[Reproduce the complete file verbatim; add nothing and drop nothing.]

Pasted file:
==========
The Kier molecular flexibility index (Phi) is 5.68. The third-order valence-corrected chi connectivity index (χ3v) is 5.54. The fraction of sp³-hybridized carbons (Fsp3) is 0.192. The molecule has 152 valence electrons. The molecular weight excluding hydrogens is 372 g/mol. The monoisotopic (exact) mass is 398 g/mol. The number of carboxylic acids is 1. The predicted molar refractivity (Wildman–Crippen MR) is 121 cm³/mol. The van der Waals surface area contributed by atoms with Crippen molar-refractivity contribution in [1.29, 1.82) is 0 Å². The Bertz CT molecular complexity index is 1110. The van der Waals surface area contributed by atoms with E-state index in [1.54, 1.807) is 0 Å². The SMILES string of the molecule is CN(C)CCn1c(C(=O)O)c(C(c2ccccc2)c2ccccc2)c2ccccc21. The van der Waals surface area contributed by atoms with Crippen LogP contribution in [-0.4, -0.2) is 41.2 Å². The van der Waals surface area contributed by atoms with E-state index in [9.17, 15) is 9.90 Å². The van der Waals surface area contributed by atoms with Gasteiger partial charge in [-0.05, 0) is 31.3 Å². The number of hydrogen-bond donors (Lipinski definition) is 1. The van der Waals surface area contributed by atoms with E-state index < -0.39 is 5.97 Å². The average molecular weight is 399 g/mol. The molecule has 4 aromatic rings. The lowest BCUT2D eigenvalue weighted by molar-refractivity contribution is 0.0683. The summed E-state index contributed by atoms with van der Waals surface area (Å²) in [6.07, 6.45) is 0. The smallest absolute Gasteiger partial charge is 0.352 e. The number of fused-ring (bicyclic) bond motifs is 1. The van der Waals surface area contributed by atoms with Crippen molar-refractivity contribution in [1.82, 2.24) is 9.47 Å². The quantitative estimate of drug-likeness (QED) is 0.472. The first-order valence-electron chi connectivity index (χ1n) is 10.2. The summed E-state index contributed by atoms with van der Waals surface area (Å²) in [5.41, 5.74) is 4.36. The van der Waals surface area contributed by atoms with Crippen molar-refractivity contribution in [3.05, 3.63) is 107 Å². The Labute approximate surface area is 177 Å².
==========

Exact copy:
The Kier molecular flexibility index (Phi) is 5.68. The third-order valence-corrected chi connectivity index (χ3v) is 5.54. The fraction of sp³-hybridized carbons (Fsp3) is 0.192. The molecule has 152 valence electrons. The molecular weight excluding hydrogens is 372 g/mol. The monoisotopic (exact) mass is 398 g/mol. The number of carboxylic acids is 1. The predicted molar refractivity (Wildman–Crippen MR) is 121 cm³/mol. The van der Waals surface area contributed by atoms with Crippen molar-refractivity contribution in [1.29, 1.82) is 0 Å². The Bertz CT molecular complexity index is 1110. The van der Waals surface area contributed by atoms with E-state index in [1.54, 1.807) is 0 Å². The SMILES string of the molecule is CN(C)CCn1c(C(=O)O)c(C(c2ccccc2)c2ccccc2)c2ccccc21. The van der Waals surface area contributed by atoms with Crippen LogP contribution in [-0.4, -0.2) is 41.2 Å². The van der Waals surface area contributed by atoms with E-state index in [9.17, 15) is 9.90 Å². The van der Waals surface area contributed by atoms with Gasteiger partial charge in [-0.05, 0) is 31.3 Å². The number of hydrogen-bond donors (Lipinski definition) is 1. The van der Waals surface area contributed by atoms with E-state index < -0.39 is 5.97 Å². The average molecular weight is 399 g/mol. The molecule has 4 aromatic rings. The lowest BCUT2D eigenvalue weighted by molar-refractivity contribution is 0.0683. The summed E-state index contributed by atoms with van der Waals surface area (Å²) in [6.07, 6.45) is 0. The smallest absolute Gasteiger partial charge is 0.352 e. The number of fused-ring (bicyclic) bond motifs is 1. The van der Waals surface area contributed by atoms with Crippen molar-refractivity contribution in [1.82, 2.24) is 9.47 Å². The quantitative estimate of drug-likeness (QED) is 0.472. The first-order valence-electron chi connectivity index (χ1n) is 10.2. The summed E-state index contributed by atoms with van der Waals surface area (Å²) in [5.41, 5.74) is 4.36. The van der Waals surface area contributed by atoms with Crippen molar-refractivity contribution in [3.05, 3.63) is 107 Å². The Labute approximate surface area is 177 Å².